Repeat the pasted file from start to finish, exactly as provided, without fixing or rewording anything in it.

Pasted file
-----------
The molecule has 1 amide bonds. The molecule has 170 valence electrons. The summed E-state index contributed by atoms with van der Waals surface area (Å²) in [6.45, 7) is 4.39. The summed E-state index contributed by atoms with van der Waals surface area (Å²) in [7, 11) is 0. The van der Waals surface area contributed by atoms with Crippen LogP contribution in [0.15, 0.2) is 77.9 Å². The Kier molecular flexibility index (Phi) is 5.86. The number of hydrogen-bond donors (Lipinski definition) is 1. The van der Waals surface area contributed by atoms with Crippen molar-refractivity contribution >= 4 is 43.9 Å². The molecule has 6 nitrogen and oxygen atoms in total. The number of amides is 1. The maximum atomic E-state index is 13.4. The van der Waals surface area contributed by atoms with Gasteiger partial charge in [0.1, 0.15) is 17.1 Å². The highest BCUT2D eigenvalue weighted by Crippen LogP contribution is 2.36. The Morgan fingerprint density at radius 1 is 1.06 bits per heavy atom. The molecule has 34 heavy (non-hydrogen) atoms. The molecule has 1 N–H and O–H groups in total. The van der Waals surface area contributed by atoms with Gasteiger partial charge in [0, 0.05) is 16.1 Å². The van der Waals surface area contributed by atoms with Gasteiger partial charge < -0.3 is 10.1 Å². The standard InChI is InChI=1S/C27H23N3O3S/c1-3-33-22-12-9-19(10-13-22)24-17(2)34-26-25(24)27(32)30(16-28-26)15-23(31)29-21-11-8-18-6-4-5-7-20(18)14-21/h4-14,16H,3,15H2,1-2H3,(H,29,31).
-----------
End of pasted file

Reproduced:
The molecule has 1 amide bonds. The molecule has 170 valence electrons. The summed E-state index contributed by atoms with van der Waals surface area (Å²) in [6.45, 7) is 4.39. The summed E-state index contributed by atoms with van der Waals surface area (Å²) in [7, 11) is 0. The van der Waals surface area contributed by atoms with Crippen LogP contribution in [0.15, 0.2) is 77.9 Å². The Kier molecular flexibility index (Phi) is 5.86. The number of hydrogen-bond donors (Lipinski definition) is 1. The van der Waals surface area contributed by atoms with Crippen molar-refractivity contribution >= 4 is 43.9 Å². The molecule has 6 nitrogen and oxygen atoms in total. The number of amides is 1. The maximum atomic E-state index is 13.4. The van der Waals surface area contributed by atoms with Gasteiger partial charge in [0.1, 0.15) is 17.1 Å². The highest BCUT2D eigenvalue weighted by Crippen LogP contribution is 2.36. The Morgan fingerprint density at radius 1 is 1.06 bits per heavy atom. The molecule has 34 heavy (non-hydrogen) atoms. The molecule has 1 N–H and O–H groups in total. The van der Waals surface area contributed by atoms with Gasteiger partial charge in [0, 0.05) is 16.1 Å². The van der Waals surface area contributed by atoms with Gasteiger partial charge < -0.3 is 10.1 Å². The standard InChI is InChI=1S/C27H23N3O3S/c1-3-33-22-12-9-19(10-13-22)24-17(2)34-26-25(24)27(32)30(16-28-26)15-23(31)29-21-11-8-18-6-4-5-7-20(18)14-21/h4-14,16H,3,15H2,1-2H3,(H,29,31).